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Speak: 10th Anniversary Edition by Laurie…
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Speak: 10th Anniversary Edition (edition 2009)

by Laurie Halse Anderson

MembersReviewsPopularityAverage ratingConversations / Mentions
10,227615281 (4.13)1 / 337
Member:Carmenere
Title:Speak: 10th Anniversary Edition
Authors:Laurie Halse Anderson
Info:Speak (2009), Edition: 10 Anv, Paperback, 240 pages
Collections:Your library
Rating:****
Tags:chagrin falls booksale 5-2012

Work details

Speak by Laurie Halse Anderson

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English (610)  Italian (2)  Spanish (1)  French (1)  All (614)
Showing 1-5 of 610 (next | show all)
a novel about the aftermath of a young girl's rape. I think it would resonate deeply with teen aged girls. ( )
  Citizenjoyce | Dec 27, 2016 |
While i was reading speak Novel by Laurie Halse Anderson i thought it was a really great book
The character melinda was very relatable.In the book something happens to her and she doesnt
Speak to anyone at all.This book falls into the fiction genre you would fall in love and break up with this book but want more at the same time
In the book i noticed that when going back to school melinda seems very shy and hesitant
A lot of the students at her school seem not to like her very much.The most interesting part was…...well i have so many do you really think i could just pick one lol.But one that stands out the most is when she writes down what happened to her at the party she attended.You can tell something happened because of the constant flash backs she has
I learned that when you see something wrong with someone and they seem to act
Different from how they use to act don’t be a bully. Just ask them what’s wrong are they ok do they need someone to talk to.
A strength is It brought these issues to life but as a reader i didn’t like the fact that even though that happened to her she could go on about life. Her cry for help seemed to be obvious but the fact that the kids didn’t care i could see myself acting the same way she did keeping quiet until someone cared enough to wanna know.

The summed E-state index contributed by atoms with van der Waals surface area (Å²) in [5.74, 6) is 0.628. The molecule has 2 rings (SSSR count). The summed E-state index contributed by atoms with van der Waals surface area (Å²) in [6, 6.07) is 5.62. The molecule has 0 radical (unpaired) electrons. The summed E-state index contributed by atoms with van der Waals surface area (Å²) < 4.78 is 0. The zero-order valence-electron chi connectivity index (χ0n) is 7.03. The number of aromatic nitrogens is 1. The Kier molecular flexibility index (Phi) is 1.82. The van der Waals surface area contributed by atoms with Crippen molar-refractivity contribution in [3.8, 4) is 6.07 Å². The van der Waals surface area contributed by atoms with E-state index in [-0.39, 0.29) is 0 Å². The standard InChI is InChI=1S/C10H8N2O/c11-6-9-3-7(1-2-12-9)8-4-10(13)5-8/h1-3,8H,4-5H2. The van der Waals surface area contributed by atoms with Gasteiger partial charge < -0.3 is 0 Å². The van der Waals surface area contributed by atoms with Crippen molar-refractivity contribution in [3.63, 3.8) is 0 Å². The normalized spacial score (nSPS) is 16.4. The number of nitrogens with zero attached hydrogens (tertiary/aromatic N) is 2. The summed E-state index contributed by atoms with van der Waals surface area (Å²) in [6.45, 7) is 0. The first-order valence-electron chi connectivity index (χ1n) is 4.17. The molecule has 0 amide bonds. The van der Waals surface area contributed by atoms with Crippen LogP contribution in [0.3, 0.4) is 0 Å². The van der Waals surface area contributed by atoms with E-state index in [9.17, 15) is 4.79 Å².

I could connect to melinda because sometimes I don’t want to talk to anyone and I wanna see who’s gonna actually care when i just stay by myself and change everything.

I think that speak is one of the greatest book that I ever read i could relate to it and I believe others would relate to. I give this book 5 stars and i recommend you read it to.
  yajanique | Dec 22, 2016 |
This book was very interesting and I enjoyed reading it. I like that this book could be easily connected to people. This is a book that really talks about the true meaning of depression and overcoming that through artwork and expression.
  ksteim23 | Dec 9, 2016 |
REVIEW TO COME LATER (CHRISTMAS BREAK)
( )
  christopher.kyle1706 | Dec 8, 2016 |
I would never have picked up Speak, by Laurie Halse Anderson, if it wasn’t for #YASaves. I saw a post on how this book affected some one’s life and my curiosity got the best of me; so while I waited for my train one night, I wandered into a book store, picked it up, flipped through and then decided to take it home with me.

I’m very happy I did.

Speak is a voice for the voiceless. As Melinda tells her story I had to stop and listen. The emotions that seeped though the pages hit me like a wreaking ball. Her withdrawal, her fear, her inability to say anything, to speak up for herself; Laurie did a great job at capturing these emotions in black and white.

I felt the frustration she felt at not being able to tell her use-to-be-best friend what happened. The numbness when she didn’t know how to explain what happened to her to her parents - would they even listen? Melinda whispered in my ears during the day, telling me her story. She spoke to me at night. She haunted my every move until the very end. As tears streamed down my face and the final page was turned, I found myself wanting more of her story.

I’m very happy that I picked up Speak - whether you need a voice, or you need to learn to listen - it’s a book for everyone. ( )
  iShanella | Dec 2, 2016 |
Showing 1-5 of 610 (next | show all)